In the next session of Congress, Representative William N. Vaile sponsored the bill in the House of Representatives. However, it was also stalled continually and never came to a vote. In addition, Margaret Sanger and her organization lobbied in favor of a version of the bill that would allow birth control information to doctors only, and lobbied against the "straight repeal" bill. In 1925, Dennett gave up on passing the "straight repeal" bill and retired from her position at the VPL.
Dennett achieved her goal in an entirely different manner in 1930, by being winning an appeal of her conviction for distribution of birth control information under the Comstock Act.
Sex education pamphlet and trial under the Comstock Act
Mary Ware Dennett captured the attention of the public and media for her sex education pamphlet, “The Sex Side of Life.” Dennett wrote it in 1915 to educate her sons, because she was unable to find any adequate books on the subject. Many of the books on sex either contained inaccurate information or used fear and shame tactics to dissuade the youth from having sex. Therefore, she decided to write her own explanation using research and interviews with doctors. She passed the writing on to her friends with adolescent children. In 1918, it was published in Medical Review of Reviews, and a year later it was published as a pamphlet.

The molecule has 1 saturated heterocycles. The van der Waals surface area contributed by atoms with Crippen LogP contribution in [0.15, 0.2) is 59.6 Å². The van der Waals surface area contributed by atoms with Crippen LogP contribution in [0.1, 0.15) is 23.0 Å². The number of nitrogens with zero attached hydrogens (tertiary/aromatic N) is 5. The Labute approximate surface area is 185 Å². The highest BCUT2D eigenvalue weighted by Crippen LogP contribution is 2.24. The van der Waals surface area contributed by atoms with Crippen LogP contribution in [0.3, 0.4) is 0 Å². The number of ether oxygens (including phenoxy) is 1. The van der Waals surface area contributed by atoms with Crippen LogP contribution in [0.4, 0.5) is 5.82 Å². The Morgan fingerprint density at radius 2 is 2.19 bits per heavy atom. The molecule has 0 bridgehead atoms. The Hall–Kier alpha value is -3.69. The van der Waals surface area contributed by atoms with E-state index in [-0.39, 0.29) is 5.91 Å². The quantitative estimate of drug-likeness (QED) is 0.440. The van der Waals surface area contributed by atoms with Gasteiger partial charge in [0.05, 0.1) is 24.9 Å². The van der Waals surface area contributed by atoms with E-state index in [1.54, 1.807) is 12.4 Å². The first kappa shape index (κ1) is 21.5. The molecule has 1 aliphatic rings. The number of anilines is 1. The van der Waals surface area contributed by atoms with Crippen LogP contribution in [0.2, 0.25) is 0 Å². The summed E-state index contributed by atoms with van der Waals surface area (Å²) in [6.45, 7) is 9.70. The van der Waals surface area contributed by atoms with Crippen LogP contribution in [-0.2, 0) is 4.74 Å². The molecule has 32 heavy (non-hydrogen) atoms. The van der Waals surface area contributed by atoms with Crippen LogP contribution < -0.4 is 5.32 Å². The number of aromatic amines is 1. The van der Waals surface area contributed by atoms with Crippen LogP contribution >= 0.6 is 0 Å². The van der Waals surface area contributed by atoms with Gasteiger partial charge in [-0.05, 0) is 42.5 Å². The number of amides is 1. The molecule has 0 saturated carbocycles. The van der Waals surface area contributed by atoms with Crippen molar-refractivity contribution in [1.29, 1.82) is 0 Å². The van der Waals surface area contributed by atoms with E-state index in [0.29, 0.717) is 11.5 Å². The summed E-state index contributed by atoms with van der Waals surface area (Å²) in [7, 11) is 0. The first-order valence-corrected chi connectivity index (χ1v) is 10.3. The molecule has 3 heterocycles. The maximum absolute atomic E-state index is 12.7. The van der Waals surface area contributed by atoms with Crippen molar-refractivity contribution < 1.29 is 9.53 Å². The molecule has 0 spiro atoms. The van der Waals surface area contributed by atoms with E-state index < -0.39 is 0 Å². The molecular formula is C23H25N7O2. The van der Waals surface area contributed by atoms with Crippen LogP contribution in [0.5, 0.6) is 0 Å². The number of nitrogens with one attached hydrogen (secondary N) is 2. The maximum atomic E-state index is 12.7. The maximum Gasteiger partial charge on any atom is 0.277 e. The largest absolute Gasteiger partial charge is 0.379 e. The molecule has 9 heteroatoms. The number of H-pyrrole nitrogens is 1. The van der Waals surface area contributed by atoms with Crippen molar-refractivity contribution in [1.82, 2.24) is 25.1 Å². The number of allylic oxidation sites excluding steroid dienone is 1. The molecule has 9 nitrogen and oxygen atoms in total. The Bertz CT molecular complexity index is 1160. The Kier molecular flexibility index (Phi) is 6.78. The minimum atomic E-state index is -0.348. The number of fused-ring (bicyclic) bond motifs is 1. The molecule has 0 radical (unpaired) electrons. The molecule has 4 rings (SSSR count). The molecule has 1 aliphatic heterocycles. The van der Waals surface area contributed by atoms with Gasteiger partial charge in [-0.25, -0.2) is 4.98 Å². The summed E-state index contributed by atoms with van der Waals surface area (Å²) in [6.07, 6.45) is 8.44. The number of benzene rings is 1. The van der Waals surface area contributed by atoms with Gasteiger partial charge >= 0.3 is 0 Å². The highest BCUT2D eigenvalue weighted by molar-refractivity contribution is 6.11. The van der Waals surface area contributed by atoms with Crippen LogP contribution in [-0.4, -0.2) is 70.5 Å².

The pamphlet was twenty-four pages long. Dennett used scientific discussion of sex while also including the emotion side of sex relations. The pamphlet covered controversial topics including masturbation, sexually transmitted diseases, prostitution, and support for the use of birth control. Her views were considered radical for this time, because she was not promoting abstinence.
After fours years of being in circulation, the Post Office informed Dennett that the pamphlet was obscene, and therefore it was banned from being mailed under the Comstock Act. She continued to mail out the pamphlet after the Post Office ignored her inquiries of what parts of the pamphlet were obscene.